Photographer Michael Donnor is on a quest for perfect imperfection. Those fortunate to attend his recent artist talk at Panopticon Gallery were given insight into his thoughtfully precise creative process. Embracing limitation, while purposely ridding himself of distractions, Donnor courageously sought solitude, slowed down by working with medium format film, and consciously used his time for experimentation and contemplation. The reward is two stellar bodies of work that reflect his organic and reflexive workflow, Notes on a Paper Universe and Silent Moan.
Donnor proceeds as a miner panning for gold, sifting aspects of identity, to cull for raw material including facade and persona. He does not pre-visualize the shot but “carries an image forward” by instinctively following the path his concept reveals. Donnor’s steadfast focus on being present reveals that which is not, aspects of the before and the after.
An artist who choses to work with the medium of photography, he does not create a pre-fabricated set but rather engages with an idea and attempts to control the ensuing chaos. He observes, responds then reflects. Interested in “building imagery”, his process involves manipulating the negative by hand with scratches, chemicals, wax and fire. To complete his thesis portfolio of 50 x 50 selenium toned prints, he turned his basement floor into a developing tray, employing mops and buckets to process the prints.
The silent, luminous moon features prominently in our solar system, as well as in Donnor’s imagined celestial constellations. The relationship between our time and place in space is the theme revisited in both bodies of work. Donnor found the moon a willing metaphor. John Updike expresses an analogous sentiment in his poem, Half Moon, Small Cloud; “It’s thereness is as mysterious as ours.”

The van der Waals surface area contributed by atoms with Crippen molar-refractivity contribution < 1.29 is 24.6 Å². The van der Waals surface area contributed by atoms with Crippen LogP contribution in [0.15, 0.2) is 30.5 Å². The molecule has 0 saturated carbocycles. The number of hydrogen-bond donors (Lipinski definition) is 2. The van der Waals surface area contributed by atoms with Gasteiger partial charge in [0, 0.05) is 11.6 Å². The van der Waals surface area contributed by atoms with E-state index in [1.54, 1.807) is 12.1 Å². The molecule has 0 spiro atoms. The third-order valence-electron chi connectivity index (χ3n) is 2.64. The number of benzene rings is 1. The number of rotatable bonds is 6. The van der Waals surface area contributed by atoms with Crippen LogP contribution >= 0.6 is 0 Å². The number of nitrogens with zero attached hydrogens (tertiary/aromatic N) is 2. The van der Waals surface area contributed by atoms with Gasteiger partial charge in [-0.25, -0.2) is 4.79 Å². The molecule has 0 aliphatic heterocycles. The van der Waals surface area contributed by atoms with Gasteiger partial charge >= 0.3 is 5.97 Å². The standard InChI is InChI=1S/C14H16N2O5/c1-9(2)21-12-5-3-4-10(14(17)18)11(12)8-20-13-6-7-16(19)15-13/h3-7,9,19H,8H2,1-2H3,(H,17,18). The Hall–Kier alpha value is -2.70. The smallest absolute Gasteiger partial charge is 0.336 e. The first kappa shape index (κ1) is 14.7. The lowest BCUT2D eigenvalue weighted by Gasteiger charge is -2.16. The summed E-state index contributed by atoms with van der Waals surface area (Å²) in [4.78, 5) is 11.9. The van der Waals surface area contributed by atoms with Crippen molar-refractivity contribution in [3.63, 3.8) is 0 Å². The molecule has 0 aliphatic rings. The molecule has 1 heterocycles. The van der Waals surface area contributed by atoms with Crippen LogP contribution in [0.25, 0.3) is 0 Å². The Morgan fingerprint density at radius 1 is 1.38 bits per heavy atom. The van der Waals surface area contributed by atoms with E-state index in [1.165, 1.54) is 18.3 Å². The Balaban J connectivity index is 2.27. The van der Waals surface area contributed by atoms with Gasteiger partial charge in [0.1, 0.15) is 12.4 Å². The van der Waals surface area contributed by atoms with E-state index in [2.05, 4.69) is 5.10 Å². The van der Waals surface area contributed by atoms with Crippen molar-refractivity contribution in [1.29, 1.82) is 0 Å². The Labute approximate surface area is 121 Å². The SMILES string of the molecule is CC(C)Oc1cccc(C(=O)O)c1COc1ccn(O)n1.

Inspired by Joan Fontcuberta’s subversive weaving of fact and fiction, Donnor plays with the relativity of truth. HIs focus in these series is on understanding the interrelatedness of self, time, and the impermanence of both. As a result his work encourages us to do the same. Donnor agrees with Wallace Steven’s ‘willing belief in fiction’ and in Carl Sagan’s conviction; “We are the way the cosmos experiences itself.” Donnor postulates; “Is it there if we aren’t there to experience it?”
Donnor’s images are on exhibit at the Panopticon Gallery until September 9, 2014.
J. Sybylla Smith
Smith is a curator and educator with twenty five years experience in the photographic arts. Smith has curated 17 exhibitions and created related programming featuring the work of 70 international photographers for a satellite gallery of the Griffin Museum of Photography. Smith has held adjunct professor positions at Hofstra University and Emmanuel College. She is a guest lecturer at The School of Visual Arts, Wellesley College, Harvard University and the School of the Museum of Fine Arts. An enthusiastic portfolio reviewer and thesis advisor, Smith consults individually with artists on concept development.